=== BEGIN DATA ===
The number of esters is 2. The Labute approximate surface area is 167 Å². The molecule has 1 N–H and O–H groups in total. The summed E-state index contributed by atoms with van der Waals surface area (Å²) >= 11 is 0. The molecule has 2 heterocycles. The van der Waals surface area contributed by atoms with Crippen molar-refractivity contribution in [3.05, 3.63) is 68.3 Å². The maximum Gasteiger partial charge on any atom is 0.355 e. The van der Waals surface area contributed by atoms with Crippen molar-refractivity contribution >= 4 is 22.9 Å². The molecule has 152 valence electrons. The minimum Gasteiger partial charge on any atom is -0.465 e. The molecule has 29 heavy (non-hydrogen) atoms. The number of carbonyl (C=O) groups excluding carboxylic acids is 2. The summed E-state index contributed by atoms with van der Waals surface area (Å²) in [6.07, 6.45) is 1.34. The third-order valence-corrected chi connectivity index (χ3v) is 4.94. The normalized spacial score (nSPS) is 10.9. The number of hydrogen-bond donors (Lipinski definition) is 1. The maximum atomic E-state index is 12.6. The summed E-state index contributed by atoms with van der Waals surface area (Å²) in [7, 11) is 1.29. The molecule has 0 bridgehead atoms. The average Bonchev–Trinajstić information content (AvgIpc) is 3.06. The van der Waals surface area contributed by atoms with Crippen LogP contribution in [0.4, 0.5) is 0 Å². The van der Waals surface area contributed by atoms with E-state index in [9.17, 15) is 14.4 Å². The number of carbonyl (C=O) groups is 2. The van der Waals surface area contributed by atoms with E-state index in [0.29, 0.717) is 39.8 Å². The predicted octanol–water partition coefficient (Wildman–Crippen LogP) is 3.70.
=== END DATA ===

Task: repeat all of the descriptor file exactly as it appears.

The number of esters is 2. The Labute approximate surface area is 167 Å². The molecule has 1 N–H and O–H groups in total. The summed E-state index contributed by atoms with van der Waals surface area (Å²) >= 11 is 0. The molecule has 2 heterocycles. The van der Waals surface area contributed by atoms with Crippen molar-refractivity contribution in [3.05, 3.63) is 68.3 Å². The maximum Gasteiger partial charge on any atom is 0.355 e. The van der Waals surface area contributed by atoms with Crippen molar-refractivity contribution >= 4 is 22.9 Å². The molecule has 152 valence electrons. The minimum Gasteiger partial charge on any atom is -0.465 e. The molecule has 29 heavy (non-hydrogen) atoms. The number of carbonyl (C=O) groups excluding carboxylic acids is 2. The summed E-state index contributed by atoms with van der Waals surface area (Å²) in [6.07, 6.45) is 1.34. The third-order valence-corrected chi connectivity index (χ3v) is 4.94. The normalized spacial score (nSPS) is 10.9. The number of hydrogen-bond donors (Lipinski definition) is 1. The maximum atomic E-state index is 12.6. The summed E-state index contributed by atoms with van der Waals surface area (Å²) in [7, 11) is 1.29. The molecule has 0 bridgehead atoms. The average Bonchev–Trinajstić information content (AvgIpc) is 3.06. The van der Waals surface area contributed by atoms with Crippen LogP contribution in [0.4, 0.5) is 0 Å². The van der Waals surface area contributed by atoms with E-state index in [9.17, 15) is 14.4 Å². The number of carbonyl (C=O) groups is 2. The van der Waals surface area contributed by atoms with E-state index in [0.29, 0.717) is 39.8 Å². The predicted octanol–water partition coefficient (Wildman–Crippen LogP) is 3.70.